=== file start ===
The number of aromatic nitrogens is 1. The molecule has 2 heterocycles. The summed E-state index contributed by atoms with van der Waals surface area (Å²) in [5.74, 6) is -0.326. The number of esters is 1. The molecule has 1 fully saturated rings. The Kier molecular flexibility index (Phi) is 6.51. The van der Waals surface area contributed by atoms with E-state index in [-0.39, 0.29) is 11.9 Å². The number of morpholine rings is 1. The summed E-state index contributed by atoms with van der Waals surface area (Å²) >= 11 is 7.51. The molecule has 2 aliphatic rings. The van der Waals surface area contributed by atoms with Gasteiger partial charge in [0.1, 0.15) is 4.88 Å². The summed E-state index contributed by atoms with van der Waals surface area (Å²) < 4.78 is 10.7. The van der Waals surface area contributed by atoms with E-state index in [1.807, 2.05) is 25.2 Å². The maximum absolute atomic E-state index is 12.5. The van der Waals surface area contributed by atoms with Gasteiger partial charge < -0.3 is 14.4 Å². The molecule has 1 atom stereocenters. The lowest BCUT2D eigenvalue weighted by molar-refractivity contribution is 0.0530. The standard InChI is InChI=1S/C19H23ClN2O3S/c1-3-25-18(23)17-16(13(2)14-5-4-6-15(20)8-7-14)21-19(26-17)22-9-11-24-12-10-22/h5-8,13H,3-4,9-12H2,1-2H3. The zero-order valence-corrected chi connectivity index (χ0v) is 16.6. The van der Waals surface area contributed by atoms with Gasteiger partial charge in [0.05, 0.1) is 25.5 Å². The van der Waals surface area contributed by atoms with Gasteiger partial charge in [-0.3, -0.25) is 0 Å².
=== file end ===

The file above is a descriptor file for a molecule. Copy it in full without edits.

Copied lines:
The number of aromatic nitrogens is 1. The molecule has 2 heterocycles. The summed E-state index contributed by atoms with van der Waals surface area (Å²) in [5.74, 6) is -0.326. The number of esters is 1. The molecule has 1 fully saturated rings. The Kier molecular flexibility index (Phi) is 6.51. The van der Waals surface area contributed by atoms with E-state index in [-0.39, 0.29) is 11.9 Å². The number of morpholine rings is 1. The summed E-state index contributed by atoms with van der Waals surface area (Å²) >= 11 is 7.51. The molecule has 2 aliphatic rings. The van der Waals surface area contributed by atoms with Gasteiger partial charge in [0.1, 0.15) is 4.88 Å². The summed E-state index contributed by atoms with van der Waals surface area (Å²) < 4.78 is 10.7. The van der Waals surface area contributed by atoms with E-state index in [1.807, 2.05) is 25.2 Å². The maximum absolute atomic E-state index is 12.5. The van der Waals surface area contributed by atoms with Gasteiger partial charge < -0.3 is 14.4 Å². The molecule has 1 atom stereocenters. The lowest BCUT2D eigenvalue weighted by molar-refractivity contribution is 0.0530. The standard InChI is InChI=1S/C19H23ClN2O3S/c1-3-25-18(23)17-16(13(2)14-5-4-6-15(20)8-7-14)21-19(26-17)22-9-11-24-12-10-22/h5-8,13H,3-4,9-12H2,1-2H3. The zero-order valence-corrected chi connectivity index (χ0v) is 16.6. The van der Waals surface area contributed by atoms with Gasteiger partial charge in [0.05, 0.1) is 25.5 Å². The van der Waals surface area contributed by atoms with Gasteiger partial charge in [-0.3, -0.25) is 0 Å².